Whit Stillman remains true to himself -- and exhibits new mastery -- in Love & Friendship, his adaptation of Lady Susan, an impressively biting work that Jane Austen never finished. With the plotting and the epigrams in her hands, Stillman seems liberated: Never before has one of his films been so crisp, so tart, so laugh-out-loud funny. The story centers on a figure more familiar from Wharton than Austen: a brilliant, bewitching schemer (Kate Beckinsale) whose manipulation of a system in which she has little official power proves dazzling, even heroic. For all Lady Susan's glittering lies, decorum prevails, as it does in Stillman and Austen, with conflicts hidden beneath filigreed politesse. But the film itself isn't decorous in that Merchant-Ivory English-class way. Stillman lets Tom Bennett, as a doof of a suitor, sometimes push it into irresistible sketch comedy. And Beckinsale will reel through a paragraph of Austen's richest prose, and her scene partner will blink at her, overwhelmed, waiting for the CliffsNotes.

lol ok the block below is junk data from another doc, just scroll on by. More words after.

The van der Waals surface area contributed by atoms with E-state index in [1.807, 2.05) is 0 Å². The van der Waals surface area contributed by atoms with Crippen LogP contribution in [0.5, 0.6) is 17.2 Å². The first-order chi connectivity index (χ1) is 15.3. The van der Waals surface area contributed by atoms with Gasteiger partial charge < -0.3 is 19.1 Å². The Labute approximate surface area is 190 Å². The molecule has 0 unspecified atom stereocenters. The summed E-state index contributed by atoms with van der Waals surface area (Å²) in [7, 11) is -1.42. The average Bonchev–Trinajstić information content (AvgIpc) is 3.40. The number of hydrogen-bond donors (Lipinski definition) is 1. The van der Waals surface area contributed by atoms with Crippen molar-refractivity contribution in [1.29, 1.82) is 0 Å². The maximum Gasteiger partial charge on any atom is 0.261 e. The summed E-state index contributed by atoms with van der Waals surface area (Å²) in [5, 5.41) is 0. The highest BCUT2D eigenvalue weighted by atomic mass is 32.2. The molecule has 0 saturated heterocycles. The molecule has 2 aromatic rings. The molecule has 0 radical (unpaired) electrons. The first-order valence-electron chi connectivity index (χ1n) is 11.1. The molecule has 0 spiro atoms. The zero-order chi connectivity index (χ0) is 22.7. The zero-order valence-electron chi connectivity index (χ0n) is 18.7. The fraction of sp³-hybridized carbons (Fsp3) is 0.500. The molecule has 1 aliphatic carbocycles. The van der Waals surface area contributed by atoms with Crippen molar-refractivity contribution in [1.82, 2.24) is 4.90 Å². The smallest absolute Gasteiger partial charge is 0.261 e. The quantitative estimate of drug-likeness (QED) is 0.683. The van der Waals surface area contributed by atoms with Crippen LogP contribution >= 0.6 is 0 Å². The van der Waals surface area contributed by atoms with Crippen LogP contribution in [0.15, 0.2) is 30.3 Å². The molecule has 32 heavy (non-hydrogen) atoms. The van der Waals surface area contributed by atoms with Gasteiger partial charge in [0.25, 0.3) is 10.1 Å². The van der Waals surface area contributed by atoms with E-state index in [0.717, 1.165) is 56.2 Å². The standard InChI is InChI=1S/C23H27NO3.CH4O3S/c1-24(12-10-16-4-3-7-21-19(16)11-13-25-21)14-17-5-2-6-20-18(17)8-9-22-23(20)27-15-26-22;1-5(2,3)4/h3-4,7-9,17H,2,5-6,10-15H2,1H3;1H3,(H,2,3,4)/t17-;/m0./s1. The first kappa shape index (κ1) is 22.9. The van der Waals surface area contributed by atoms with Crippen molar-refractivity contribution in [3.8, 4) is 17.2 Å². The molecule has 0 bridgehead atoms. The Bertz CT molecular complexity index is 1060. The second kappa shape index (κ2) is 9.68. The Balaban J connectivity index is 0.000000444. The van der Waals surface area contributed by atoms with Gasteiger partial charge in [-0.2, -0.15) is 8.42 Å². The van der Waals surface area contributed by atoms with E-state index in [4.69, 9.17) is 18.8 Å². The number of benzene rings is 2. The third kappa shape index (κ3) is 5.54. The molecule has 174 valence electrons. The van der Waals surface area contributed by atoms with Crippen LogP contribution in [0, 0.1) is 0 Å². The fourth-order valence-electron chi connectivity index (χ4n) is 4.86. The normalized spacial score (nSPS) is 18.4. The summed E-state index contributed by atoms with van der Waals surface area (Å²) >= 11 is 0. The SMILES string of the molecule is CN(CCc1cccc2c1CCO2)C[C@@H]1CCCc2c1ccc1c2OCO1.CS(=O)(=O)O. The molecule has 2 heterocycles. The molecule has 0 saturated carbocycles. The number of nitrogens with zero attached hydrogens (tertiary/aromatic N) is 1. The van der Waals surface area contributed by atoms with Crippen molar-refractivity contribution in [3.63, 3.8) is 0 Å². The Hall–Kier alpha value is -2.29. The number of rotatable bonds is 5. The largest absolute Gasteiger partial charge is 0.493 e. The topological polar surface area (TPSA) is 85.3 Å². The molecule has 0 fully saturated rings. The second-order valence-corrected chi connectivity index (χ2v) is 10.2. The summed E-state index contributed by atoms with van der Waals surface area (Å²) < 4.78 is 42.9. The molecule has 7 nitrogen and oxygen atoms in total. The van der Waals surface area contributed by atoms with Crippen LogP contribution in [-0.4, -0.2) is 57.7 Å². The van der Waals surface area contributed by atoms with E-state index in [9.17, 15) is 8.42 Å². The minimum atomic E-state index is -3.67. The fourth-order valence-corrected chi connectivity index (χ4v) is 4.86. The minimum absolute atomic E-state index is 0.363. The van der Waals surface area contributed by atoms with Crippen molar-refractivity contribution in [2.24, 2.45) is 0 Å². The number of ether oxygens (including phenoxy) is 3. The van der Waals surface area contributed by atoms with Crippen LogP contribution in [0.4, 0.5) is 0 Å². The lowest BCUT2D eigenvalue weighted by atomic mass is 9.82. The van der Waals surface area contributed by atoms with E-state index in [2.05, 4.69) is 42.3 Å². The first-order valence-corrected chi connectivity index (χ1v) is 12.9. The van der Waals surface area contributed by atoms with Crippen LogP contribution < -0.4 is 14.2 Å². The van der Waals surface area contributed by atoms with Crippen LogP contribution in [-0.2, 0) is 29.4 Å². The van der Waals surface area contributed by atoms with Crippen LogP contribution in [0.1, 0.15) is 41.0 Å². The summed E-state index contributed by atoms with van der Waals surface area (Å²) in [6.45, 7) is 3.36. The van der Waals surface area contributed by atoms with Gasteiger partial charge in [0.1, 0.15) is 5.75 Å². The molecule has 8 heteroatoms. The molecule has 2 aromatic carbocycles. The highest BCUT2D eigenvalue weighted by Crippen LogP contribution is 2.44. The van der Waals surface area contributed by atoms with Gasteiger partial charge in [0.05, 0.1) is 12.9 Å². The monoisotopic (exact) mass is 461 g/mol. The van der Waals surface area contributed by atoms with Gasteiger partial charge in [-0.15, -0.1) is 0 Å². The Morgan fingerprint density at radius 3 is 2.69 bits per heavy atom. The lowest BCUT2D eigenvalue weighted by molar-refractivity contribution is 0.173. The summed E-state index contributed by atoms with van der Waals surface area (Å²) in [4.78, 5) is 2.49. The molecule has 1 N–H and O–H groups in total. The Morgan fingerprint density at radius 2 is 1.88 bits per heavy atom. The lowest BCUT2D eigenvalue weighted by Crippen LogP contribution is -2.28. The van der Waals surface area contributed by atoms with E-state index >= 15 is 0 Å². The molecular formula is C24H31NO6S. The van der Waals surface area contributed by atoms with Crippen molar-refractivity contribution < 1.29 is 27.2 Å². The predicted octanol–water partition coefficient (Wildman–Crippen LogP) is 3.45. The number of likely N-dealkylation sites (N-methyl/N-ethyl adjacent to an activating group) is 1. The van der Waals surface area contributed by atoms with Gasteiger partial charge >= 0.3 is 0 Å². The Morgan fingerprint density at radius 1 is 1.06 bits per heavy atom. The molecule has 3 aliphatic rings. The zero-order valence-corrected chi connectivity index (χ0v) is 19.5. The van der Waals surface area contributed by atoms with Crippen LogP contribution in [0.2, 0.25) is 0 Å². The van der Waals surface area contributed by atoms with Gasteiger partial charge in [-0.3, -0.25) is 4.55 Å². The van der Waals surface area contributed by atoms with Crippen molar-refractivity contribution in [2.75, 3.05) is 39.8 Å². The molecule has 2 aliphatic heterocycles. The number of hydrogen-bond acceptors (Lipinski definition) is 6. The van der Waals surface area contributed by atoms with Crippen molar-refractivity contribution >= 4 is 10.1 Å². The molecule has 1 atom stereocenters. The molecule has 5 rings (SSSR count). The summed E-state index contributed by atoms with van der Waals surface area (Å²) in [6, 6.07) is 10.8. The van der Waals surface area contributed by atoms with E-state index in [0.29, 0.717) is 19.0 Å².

This is more heist film than romance, with Beckinsale's Susan plotting to steal that rarest jewel of all: a life in which she is comfortable, in charge and sexually fulfilled. This pits her against the drips of the landed gentry of the 1790s, but don't fear for her: She's a marvel of graceful falseness, called by her handsome first mark (Xavier Samuel) "the most accomplished flirt in all England." But she masks her true self behind impeccable diction and Beckinsalian radiance. Best of all, unlike female schemers in movie comedy going back to Stanwyck, Lady Susan never has to submit to a leading man to restore some dim idea of the natural order.